Concerns Raised Over Deaths At Portland YOI
8:13am 4th December 2014
Concerns about self-inflicted deaths and poor training have been raised about Portland Young Offenders Institution.
A report has been published from an unannounced inspection of the jail.
An inspection back in 2012 had shown the prison, which holds a mix of young adult and adult male prisoners, was improving but this latest report has more mixed results.
Inspectors did find the prison was fundamentally safe and good attention was being given to how prisoners were being received.
But they were worried to find there had been three self-inflicted deaths since the last full inspection and there had been no clear recommendations to stop further incidents from happening.
The Inspectors do admit the mixed age population, pressures of overcrowding and the age of the prison does put greater strains on staff but they say if Portland starts following their recommendations then the situation will improve significantly.
Her Majesty's Chief Inspector of Prisons Nick Hardwick said: "This is a mixed report and contains significant criticisms under all of our healthy prison assessments.
"Learning from investigations into deaths in custody certainly required greater attention and the lack of meaningful activity was a real concern.
"However, there was some more impressive work and evidence of some progress. The population mix was challenging but staff were experienced and trying hard to support prisoners and challenge poor behaviour, although the lack of purposeful activity undermined their endeavours."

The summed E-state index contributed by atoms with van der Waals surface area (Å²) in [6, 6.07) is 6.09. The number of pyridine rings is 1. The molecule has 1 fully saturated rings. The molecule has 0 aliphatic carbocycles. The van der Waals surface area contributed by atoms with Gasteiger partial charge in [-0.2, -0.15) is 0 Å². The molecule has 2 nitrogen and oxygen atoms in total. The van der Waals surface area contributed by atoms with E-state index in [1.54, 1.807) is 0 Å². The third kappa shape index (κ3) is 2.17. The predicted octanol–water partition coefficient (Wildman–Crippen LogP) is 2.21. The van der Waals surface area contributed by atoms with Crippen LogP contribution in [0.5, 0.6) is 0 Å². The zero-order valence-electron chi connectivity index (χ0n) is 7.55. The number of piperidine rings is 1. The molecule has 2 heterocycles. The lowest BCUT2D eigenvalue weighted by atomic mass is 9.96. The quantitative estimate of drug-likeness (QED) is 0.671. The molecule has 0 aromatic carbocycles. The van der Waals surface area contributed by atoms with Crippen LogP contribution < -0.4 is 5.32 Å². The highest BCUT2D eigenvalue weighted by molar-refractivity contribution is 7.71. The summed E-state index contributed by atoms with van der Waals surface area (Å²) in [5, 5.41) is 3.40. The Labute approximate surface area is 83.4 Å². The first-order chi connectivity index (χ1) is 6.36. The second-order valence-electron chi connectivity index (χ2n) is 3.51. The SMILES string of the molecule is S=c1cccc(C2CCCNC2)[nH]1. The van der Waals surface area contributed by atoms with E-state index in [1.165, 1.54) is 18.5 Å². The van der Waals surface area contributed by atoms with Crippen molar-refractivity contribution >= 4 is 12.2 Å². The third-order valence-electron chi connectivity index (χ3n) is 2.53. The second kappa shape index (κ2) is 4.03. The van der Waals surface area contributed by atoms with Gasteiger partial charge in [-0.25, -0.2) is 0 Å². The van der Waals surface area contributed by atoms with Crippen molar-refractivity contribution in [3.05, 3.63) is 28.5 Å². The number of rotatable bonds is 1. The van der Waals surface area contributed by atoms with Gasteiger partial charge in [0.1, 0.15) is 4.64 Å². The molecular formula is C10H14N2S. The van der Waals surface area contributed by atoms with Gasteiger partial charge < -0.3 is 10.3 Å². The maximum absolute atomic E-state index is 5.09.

Here are the main findings from the inspection:
- good attention had been given to how prisoners were received into the prison, with swift reception processes and first night arrangements properly focused on risk.
- the levels of recorded violence were not high for such a population, but the prison had only recently started to improve its approach to identifying bullying.
- use of force was not excessive and the use of segregation was low.
- relationships between staff and prisoners were reasonable.
- resettlement provision was generally good.
However, inspectors were concerned to find that:
- support for prisoners with substance misuse issues had worsened, in part as a consequence of staff shortages and increased demand, and there was evidence that psychoactive substances such as Spice were available.
- most accommodation was old and inadequately maintained.
- purposeful activity and the provision of education, training and employment was poor.
- there was sufficient activity for just three-quarters of the population and what was available was not used well.
- some prisoners had inadequate contact with their offender supervisors and there was a lack of appropriate offending behaviour programmes.
Michael Spurr, Chief Executive Officer of the National Offender Management Service (NOMS), said:
"I am pleased the Chief Inspector has recognised that Portland is a fundamentally safe prison.
"Reducing self-harm and self-inflicted deaths remains a top priority for the Service and we continue to work very closely with the Prisons and Probation Ombudsman, who investigate all deaths in custody, to ensure we can learn from their recommendations and try to prevent deaths and self-harm wherever possible.
"Since the inspection, additional staff have been recruited to provide over 130 extra activity places which will substantially improve the levels of purposeful activity.
"The Governor will continue to take forward the recommendations to make further improvements."